As expected, customer activity and utilization moderated in the first quarter of 2019 after reaching unsustainable peaks in late 2018, according to Prologis’ proprietary survey of customers, the Industrial Business Index (IBITM). Contributing factors include normalization of inventory stocking activities and operationalization of newly-leased facilities after a very strong year of net absorption.
As of Q1’19, most logistics real estate markets remain capacity-constrained, meaning that customers are waiting for new supply to come online in order to expand their distribution networks. Prologis Research sees this pent-up demand reflected in a high proportion of built-to-suit projects and strong pre-leasing in the construction pipeline. As a result, demand and supply should remain roughly in line through 2019, keeping the vacancy rate near its historic low of 4.5% and putting further upward pressure on rental rates.
Customer activity and utilization has moderated but is consistent with growth. The IBITM activity index decelerated to an average of 60.4 in Q1’19 from a recent peak of 67.8 in Q4’18 (see Exhibit 1). The combination of stronger economic growth and advance stocking of inventory ahead of tariffs combined to boost activity in late 2018.
In early 2019, the combination of slower economic growth1 and a pause in inventory stocking contributed to a slowdown in activity levels. These trends were also reflected in the utilization rate, which decreased to 85.4% in Q1’19 from 86.4% in Q4’18 – near the record high (see Exhibit 2). Still, at 60.5 in March 2019, the IBITM activity index was consistent with strong growth in the flow of goods through U.S. logistics facilities (readings above 50 signify growth).
2019’s slow start to economic and demand growth was affected by a number of one-time factors. Logistics real estate demand and supply were balanced in Q1‘19, with 40.4 MSF of net absorption and 46.8 MSF of completions, holding the vacancy rate steady at an all-time low of 4.5%.2 In terms of economic data, the government shutdown, extreme winter conditions, and shifted seasonality in supply chain patterns may have skewed data downward. Accordingly, our regression model of leading indicators, including the IBITM, suggests a current demand run rate of about 220 to 250 MSF (see Exhibit 3) annually, down from nearly 300 MSF in late 2018.
Momentum is strongest for retail and manufacturing customers. This latest survey suggests an acceleration in activity for retail customers over the past year (see Exhibit 4). The activity index for manufacturing customers also improved in Q1’19 relative to the year prior, while wholesale, transportation and services customers reported lower activity levels. On a regional level, activity accelerated in the West region and decelerated in the East and Central regions (see Exhibit 5). Prologis Research had expected some volatility in these metrics, as inventory stocking patterns and the flow of goods through domestic supply chains were disrupted by new international trade policies.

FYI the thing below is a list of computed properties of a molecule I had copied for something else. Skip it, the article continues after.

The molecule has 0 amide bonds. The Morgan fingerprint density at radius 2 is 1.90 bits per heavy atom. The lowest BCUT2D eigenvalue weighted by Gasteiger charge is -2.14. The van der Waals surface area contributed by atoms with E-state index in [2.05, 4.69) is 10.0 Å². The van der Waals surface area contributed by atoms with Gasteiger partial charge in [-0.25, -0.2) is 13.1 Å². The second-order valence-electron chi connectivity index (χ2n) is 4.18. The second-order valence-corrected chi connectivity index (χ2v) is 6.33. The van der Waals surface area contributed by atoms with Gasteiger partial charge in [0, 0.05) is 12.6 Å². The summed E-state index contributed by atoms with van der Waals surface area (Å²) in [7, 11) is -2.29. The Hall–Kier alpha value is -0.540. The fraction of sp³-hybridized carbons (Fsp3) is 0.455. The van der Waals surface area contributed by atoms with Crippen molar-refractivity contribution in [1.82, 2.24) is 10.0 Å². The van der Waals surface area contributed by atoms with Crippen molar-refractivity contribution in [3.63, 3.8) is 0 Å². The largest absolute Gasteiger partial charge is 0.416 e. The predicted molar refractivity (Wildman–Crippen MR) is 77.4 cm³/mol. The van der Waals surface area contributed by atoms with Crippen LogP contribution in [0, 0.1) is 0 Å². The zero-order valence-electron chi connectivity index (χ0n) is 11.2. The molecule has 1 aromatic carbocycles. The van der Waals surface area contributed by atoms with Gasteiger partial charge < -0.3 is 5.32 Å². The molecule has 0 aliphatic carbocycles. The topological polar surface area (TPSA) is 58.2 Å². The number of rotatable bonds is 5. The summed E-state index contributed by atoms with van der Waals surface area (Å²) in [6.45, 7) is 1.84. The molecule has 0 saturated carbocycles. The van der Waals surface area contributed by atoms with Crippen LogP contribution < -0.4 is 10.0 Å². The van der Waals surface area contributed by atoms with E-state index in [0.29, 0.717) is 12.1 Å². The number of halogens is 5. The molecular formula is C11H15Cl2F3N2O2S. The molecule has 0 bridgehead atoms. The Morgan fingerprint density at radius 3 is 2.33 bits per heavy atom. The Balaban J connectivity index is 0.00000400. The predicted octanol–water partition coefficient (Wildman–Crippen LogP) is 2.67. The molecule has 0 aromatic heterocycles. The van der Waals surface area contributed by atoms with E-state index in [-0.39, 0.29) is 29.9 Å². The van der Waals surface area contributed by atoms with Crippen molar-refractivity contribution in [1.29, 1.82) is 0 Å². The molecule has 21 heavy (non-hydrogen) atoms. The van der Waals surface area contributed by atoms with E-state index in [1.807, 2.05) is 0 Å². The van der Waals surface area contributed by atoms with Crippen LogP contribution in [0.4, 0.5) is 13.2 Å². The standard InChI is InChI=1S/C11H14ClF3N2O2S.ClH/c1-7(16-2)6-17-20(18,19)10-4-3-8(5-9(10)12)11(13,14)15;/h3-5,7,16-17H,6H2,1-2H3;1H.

Development is highly concentrated in a few pockets. Market rents continued to climb upward in Q1’19, incentivizing more development.
The pipeline of space under construction inched up to 255 MSF in the first quarter, up from 246 MSF in Q4’18.3 Starts rose 15% year-over-year in Q1’19, driven primarily by an increase in build-to-suit activity, which comprised 30% of projects started.4 On the contrary, speculative starts declined by 5% during the same period. On a submarket level, the outlying regions of Atlanta, Pennsylvania, Chicago, Dallas, and Houston are at greatest risk of a mismatch between supply and demand. Indeed, some 50% of spec starts were in these five markets in Q1’19.
The outlook in most markets for continued low vacancy and upward pressure on rents. With the exception of the aforementioned pockets of spec development, new supply is unlikely to outpace demand in the near term. Given current capacity constraints, demand should approximately match new supply in the coming year, keeping the vacancy rate at its historic low of 4.5% through 2019. Prologis Research forecasts 250 MSF of demand and 260 MSF of supply in 2019. The combination of sustained healthy demand, low availability and rising rents should continue to make planning for upcoming requirements a priority for forward-thinking users of logistics real estate.
2. CBRE, JLL, Colliers, Cushman & Wakefield, CBRE-EA, Prologis Research
3. CBRE, JLL, Colliers, Cushman & Wakefield, CBRE-EA, Prologis Research
4. Prologis Research
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About Prologis Research
Prologis’ Research department studies fundamental and investment trends and Prologis’ customers’ needs to assist in identifying opportunities and avoiding risk across four continents. The team contributes to investment decisions and long-term strategic initiatives, in addition to publishing white papers and other research reports. Prologis publishes research on the market dynamics impacting Prologis’ customers’ businesses, including global supply chain issues and developments in the logistics and real estate industries. Prologis’ dedicated research team works collaboratively with all company departments to help guide Prologis’ market entry, expansion, acquisition and development strategies.
Prologis, Inc., is the global leader in logistics real estate with a focus on high-barrier, high-growth markets. As of December 31, 2018, the company owned or had investments in, on a wholly owned basis or through co-investment ventures, properties and development projects expected to total approximately 768 million square feet (71 million square meters) in 19 countries. Prologis leases modern logistics facilities to a diverse base of approximately 5,100 customers across two major categories: business-to-business and retail/online fulfillment.